Late in 2020, immersive studio Cooperative Innovations launched Curatours, an application enabling museums to easily build and host their own virtual tours and programs. Institutions like Charles Rennie Mackintosh’s Hill House and the Anne Frank House swiftly signed up to create their own virtual reality (VR) tours, tapping the unique social aspect of Curatours’ virtual experiences, where users can interact with fellow visitors and exhibition guides. Expanding on its offer, the platform has lately created its first virtual museum, an engaging multi-person experience backed by a cause.

Unveiled in November, the Museum of Plastic 2121 is an “imagined future museum” presenting a bright view of ecology should our reliance on single-use plastics be reduced or eliminated. The museum emerges from scientific research by Hull University’s Circular Plastics Collabatory and the Museum of Design in Plastics, Arts University Bournemouth, and features murals and 3D paintings by activist organizations Greenpop and Baz-Art, aimed at spurring public engagement and climate action. Visitors can access the museum via VR headset or desktop, joining individually or as a group.

The Museum of Plastic 2121 features murals and 3D works by participating artists aimed at spurring public engagement and climate action. Image: Curatours

In delivering a pressing message through artistic expression and creative technologies, Lauren Livesay, Cooperative Innovations’ Partnership Manager, says, “We were able to be both playful and innovative, working with a team of international scientists and researchers to showcase a realistic positive future forecast, while really stretching the limits of what is currently possible in VR.”

Below, Livesay shares more about how the Museum of Plastic 2121 expands on Curatours’ efforts in building storytelling, education, and social interaction into its virtual experiences.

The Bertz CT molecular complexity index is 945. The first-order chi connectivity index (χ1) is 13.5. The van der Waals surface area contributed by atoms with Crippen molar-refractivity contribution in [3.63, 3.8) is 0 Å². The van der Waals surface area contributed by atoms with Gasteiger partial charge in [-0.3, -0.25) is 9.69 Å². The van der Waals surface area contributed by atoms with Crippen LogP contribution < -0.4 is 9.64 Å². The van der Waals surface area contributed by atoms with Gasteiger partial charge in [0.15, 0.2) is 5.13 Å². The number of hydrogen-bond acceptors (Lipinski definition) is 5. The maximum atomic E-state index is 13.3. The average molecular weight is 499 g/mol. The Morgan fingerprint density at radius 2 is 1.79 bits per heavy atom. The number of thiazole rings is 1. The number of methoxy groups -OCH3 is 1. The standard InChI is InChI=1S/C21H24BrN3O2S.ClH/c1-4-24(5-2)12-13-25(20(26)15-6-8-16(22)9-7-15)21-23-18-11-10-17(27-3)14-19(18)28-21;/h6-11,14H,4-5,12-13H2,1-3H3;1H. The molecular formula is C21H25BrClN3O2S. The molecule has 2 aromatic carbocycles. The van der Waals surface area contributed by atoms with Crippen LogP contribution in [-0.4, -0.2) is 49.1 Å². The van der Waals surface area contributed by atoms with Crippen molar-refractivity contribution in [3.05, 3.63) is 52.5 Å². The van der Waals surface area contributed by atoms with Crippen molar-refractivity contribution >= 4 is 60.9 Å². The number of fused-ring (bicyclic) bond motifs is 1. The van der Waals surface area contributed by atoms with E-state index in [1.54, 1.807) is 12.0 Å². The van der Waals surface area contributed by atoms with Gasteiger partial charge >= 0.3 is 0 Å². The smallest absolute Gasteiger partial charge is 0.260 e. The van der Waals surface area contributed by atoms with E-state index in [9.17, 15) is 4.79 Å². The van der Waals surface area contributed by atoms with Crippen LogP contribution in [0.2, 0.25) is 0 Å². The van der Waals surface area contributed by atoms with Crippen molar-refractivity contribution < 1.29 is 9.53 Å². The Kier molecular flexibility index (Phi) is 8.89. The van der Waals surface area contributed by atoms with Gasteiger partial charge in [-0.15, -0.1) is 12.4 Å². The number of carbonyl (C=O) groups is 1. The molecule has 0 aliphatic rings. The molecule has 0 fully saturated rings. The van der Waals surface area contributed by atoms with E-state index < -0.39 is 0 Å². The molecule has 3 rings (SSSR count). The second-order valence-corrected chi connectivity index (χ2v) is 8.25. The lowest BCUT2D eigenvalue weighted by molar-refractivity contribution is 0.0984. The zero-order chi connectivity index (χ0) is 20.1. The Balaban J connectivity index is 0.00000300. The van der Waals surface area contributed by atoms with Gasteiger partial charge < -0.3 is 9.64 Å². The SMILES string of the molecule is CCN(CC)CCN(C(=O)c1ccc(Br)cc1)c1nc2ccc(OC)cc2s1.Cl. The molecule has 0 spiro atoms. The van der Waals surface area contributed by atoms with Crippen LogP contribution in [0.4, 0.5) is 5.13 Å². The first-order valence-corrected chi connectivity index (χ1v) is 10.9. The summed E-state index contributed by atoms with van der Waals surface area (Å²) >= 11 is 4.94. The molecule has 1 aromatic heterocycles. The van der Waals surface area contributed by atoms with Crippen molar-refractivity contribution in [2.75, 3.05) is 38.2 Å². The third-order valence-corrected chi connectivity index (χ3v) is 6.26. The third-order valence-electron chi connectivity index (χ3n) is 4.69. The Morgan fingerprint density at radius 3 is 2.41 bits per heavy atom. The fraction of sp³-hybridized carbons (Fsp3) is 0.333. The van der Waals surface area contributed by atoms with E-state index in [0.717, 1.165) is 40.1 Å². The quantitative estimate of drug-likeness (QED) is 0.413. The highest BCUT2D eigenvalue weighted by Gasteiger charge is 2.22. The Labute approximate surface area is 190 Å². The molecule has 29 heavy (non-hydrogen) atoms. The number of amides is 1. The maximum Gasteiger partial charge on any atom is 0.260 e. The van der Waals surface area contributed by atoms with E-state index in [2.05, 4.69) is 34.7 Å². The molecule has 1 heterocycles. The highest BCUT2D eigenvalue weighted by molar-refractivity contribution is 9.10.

Why is the Museum of Plastic 2121 a great first virtual museum for Curatours?
At its heart, Curatours is a tool to tell stories, and we were able to trace the story of plastic through its past, present, and hopeful future in an immersive and visually stunning way. It also allowed us to showcase the amazing opportunities for partnership and collaboration within the space — our partners on the museum came from across the globe, spanning multiple continents. We never met in the same physical space, but we were able to work together digitally to showcase groundbreaking research and scientific projection alongside stunning new artistic commissions. 

What story does the museum tell?
We launched a new wing each week through the month of November, tying into the global conversations prompted by and coming out of the COP26 global summit. Each wing takes you through a different aspect of the plastic journey, from the science behind the substance to the industry that produces it, and from the history of the product to its impact on the environment — plus a hopeful forecast of how we can make changes now to reduce our reliance on single-use plastics and contribute to a sea change in global behavior.

Curatours Museum of Plastic 2121

Above: Users, represented by avatars, exploring the virtual museum. Below: The History Wing of the museum, featuring a mural by Dirty Native. Images: Curatours

What technologies were involved in creating Museum of Plastic 2121?
The Curatours platform is built in Unreal Engine. Curatours takes advantage of technologies that we’ve developed over the past five years, including Ikabod, an Inverse Kinematics Solver we’ve developed to enable full-body tracking. This allows us to increase immersion and social interaction in a digital space by giving avatars realistic and representative body language.

How does the museum relate to and depart from other virtual museum experiences?
There are many wonderful virtual tours available out there, but so many of them are designed for a single piece of hardware, meaning that there is no opportunity to have the social experiences that we feel make museum and cultural visits so compelling. Being able to join with others to experience a space or story together is really what sets Curatours and the Museum of Plastic apart.

How else is Curatours hoping to expand its virtual offerings?
One of our next releases will be a virtual tour of the Anne Frank House, which we’re so excited to share with our audiences. We’re bringing an existing VR tour of the secret annex space onto our platform, so it will be accessible in non-VR for the first time and in a social way, which is hugely important for the education and outreach work done by the team at the museum. Curatours will be coming to iOS in the early part of 2022, so we’re looking forward to extending our audiences even further.

Edited by Min Chen


AR, VR, 3D & AI Technology